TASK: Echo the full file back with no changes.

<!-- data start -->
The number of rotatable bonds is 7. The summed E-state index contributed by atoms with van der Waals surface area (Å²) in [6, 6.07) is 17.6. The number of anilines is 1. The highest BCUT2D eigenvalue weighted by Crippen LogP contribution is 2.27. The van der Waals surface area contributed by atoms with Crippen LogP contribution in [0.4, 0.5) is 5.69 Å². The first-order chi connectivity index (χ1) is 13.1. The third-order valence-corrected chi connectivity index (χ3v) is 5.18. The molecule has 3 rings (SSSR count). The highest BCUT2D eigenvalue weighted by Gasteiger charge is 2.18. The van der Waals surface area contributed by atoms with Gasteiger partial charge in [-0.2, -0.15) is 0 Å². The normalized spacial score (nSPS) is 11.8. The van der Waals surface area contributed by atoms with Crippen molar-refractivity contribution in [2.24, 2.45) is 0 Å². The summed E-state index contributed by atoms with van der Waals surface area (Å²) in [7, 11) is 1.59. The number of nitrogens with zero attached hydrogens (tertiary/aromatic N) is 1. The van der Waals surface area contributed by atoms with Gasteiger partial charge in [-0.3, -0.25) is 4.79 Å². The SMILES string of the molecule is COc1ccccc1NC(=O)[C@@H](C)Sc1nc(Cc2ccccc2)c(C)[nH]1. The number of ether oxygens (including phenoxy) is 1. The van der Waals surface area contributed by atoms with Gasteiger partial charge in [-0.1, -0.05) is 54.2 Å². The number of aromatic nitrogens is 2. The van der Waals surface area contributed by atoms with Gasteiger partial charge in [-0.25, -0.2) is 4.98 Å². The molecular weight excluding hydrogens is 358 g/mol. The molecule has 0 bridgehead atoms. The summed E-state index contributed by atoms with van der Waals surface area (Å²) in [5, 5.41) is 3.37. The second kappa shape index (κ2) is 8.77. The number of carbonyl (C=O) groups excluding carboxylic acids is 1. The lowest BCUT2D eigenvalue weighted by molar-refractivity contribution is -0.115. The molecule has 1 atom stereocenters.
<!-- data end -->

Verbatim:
The number of rotatable bonds is 7. The summed E-state index contributed by atoms with van der Waals surface area (Å²) in [6, 6.07) is 17.6. The number of anilines is 1. The highest BCUT2D eigenvalue weighted by Crippen LogP contribution is 2.27. The van der Waals surface area contributed by atoms with Crippen LogP contribution in [0.4, 0.5) is 5.69 Å². The first-order chi connectivity index (χ1) is 13.1. The third-order valence-corrected chi connectivity index (χ3v) is 5.18. The molecule has 3 rings (SSSR count). The highest BCUT2D eigenvalue weighted by Gasteiger charge is 2.18. The van der Waals surface area contributed by atoms with Gasteiger partial charge in [-0.2, -0.15) is 0 Å². The normalized spacial score (nSPS) is 11.8. The van der Waals surface area contributed by atoms with Crippen molar-refractivity contribution in [2.24, 2.45) is 0 Å². The summed E-state index contributed by atoms with van der Waals surface area (Å²) in [7, 11) is 1.59. The number of nitrogens with zero attached hydrogens (tertiary/aromatic N) is 1. The van der Waals surface area contributed by atoms with Gasteiger partial charge in [-0.3, -0.25) is 4.79 Å². The SMILES string of the molecule is COc1ccccc1NC(=O)[C@@H](C)Sc1nc(Cc2ccccc2)c(C)[nH]1. The number of ether oxygens (including phenoxy) is 1. The van der Waals surface area contributed by atoms with Gasteiger partial charge in [-0.1, -0.05) is 54.2 Å². The number of aromatic nitrogens is 2. The van der Waals surface area contributed by atoms with Gasteiger partial charge in [-0.25, -0.2) is 4.98 Å². The molecular weight excluding hydrogens is 358 g/mol. The molecule has 0 bridgehead atoms. The summed E-state index contributed by atoms with van der Waals surface area (Å²) in [5, 5.41) is 3.37. The second kappa shape index (κ2) is 8.77. The number of carbonyl (C=O) groups excluding carboxylic acids is 1. The lowest BCUT2D eigenvalue weighted by molar-refractivity contribution is -0.115. The molecule has 1 atom stereocenters.